The possibility of unmanned drones coming to an American neighborhood became more of a reality due to the Federal Aviation Administration (FAA) Reauthorization bill enacted on Monday.
So while drones have been used to help patrol US borders in the past, they will perform a variety of functions in the future. Most notably for surveillance purposes, which has some very concerned about potential privacy issues, Fox News reported.
The bill gives the federal agency 90 days in which to ensure that those seeking a Certificate of Authorization (COA) to operate these aircraft that are to be 400-feet off the ground, don't get lost in paperwork land. according to the FAA.
In fact, the government appears to want those national airspace craft applications reviewed and approved as quickly as possible.
The FAA must have a streamlined process in place in order to review the application, and address any concerns or requirements with the requesting applicant. There is to be no unnecessary delays in implementing unmanned drones into the national air space (NAS) completely by 2015.
But these drones are already in use, and by businesses you might not expect, like college campuses.
The FAA has to be able to provide applicants with alternative solutions for meeting approval for use, if they run into a complication during the application process.
So what's the rush, and why put unmanned equipment in American airspace like the country's military does when they operate overseas?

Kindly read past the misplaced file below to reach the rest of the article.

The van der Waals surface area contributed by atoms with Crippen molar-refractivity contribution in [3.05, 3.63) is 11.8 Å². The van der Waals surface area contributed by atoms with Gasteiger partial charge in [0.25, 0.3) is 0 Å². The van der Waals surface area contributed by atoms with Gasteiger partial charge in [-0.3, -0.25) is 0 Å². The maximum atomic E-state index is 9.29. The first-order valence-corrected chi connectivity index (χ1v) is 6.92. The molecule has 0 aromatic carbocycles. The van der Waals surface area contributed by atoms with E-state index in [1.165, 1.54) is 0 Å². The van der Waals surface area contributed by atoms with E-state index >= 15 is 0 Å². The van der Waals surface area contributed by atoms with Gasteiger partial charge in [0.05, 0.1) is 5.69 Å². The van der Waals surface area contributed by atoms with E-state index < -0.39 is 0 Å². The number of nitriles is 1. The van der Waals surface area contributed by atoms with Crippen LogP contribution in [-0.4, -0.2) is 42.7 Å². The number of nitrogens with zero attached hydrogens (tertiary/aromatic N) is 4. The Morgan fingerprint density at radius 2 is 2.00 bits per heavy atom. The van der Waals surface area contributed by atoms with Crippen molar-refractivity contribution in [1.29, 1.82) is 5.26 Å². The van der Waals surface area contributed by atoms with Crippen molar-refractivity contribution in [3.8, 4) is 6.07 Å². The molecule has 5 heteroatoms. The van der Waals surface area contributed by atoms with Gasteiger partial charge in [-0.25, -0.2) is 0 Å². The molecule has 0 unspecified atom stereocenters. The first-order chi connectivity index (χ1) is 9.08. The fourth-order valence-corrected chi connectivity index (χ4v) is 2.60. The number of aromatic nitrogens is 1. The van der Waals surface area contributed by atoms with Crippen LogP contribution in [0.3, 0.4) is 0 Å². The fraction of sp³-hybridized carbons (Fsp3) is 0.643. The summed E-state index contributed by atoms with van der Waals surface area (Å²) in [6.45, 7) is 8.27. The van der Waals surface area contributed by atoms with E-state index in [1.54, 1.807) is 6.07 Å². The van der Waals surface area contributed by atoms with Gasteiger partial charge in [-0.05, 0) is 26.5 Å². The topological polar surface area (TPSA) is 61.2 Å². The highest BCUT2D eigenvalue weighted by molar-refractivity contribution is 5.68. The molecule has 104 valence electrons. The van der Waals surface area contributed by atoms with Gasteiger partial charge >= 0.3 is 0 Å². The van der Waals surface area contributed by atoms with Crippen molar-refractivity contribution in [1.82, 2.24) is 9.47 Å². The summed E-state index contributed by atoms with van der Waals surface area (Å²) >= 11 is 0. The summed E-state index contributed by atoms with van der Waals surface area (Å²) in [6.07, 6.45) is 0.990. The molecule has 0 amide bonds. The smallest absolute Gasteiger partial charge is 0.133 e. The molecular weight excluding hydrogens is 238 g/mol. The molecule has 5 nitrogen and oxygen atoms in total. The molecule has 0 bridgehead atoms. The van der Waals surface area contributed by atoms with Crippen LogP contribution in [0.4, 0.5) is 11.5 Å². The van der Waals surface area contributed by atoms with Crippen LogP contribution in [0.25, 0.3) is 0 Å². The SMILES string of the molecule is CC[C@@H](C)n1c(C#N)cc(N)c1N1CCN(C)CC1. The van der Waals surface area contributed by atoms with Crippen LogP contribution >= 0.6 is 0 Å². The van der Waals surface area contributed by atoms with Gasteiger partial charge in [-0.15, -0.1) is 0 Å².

The reason for the rush has to do with the bill and the legislators behind it. According to the FAA, that bill requires that the federal agency have six test sites chosen by December in which to operate and monitor unmanned drones.
And by 2015, all the drones that are approved for use should be integrated into the program.
The unmanned drones are needed, the FAA says, for first responder reasons--humanitarian and emergency needs, as well as a law enforcement tool.
But how can a drone provide emergency or humanitarian aid? It's an unmanned aircraft. And just who will be allowed to operate these drones?
It will not just be government entities, as some might wish, who operate the aircraft over America's national airspace, as it will also include some businesses in the public sector, and educational facilities like Georgia Tech and the University of Colorado, who each already have drone use permission.
That, therefore, opens up a whole new can of worms: Who will safeguard the public's privacy if so many different public and local law enforcement agencies have control of these unmanned drones?
That's an excellent questions, and despite the FAA's insistence that they will be the oversight agency, there remain those who think this new move to put drones in airspace over residential areas might just be too intrusive by government, according to the Electronic Frontier Foundation.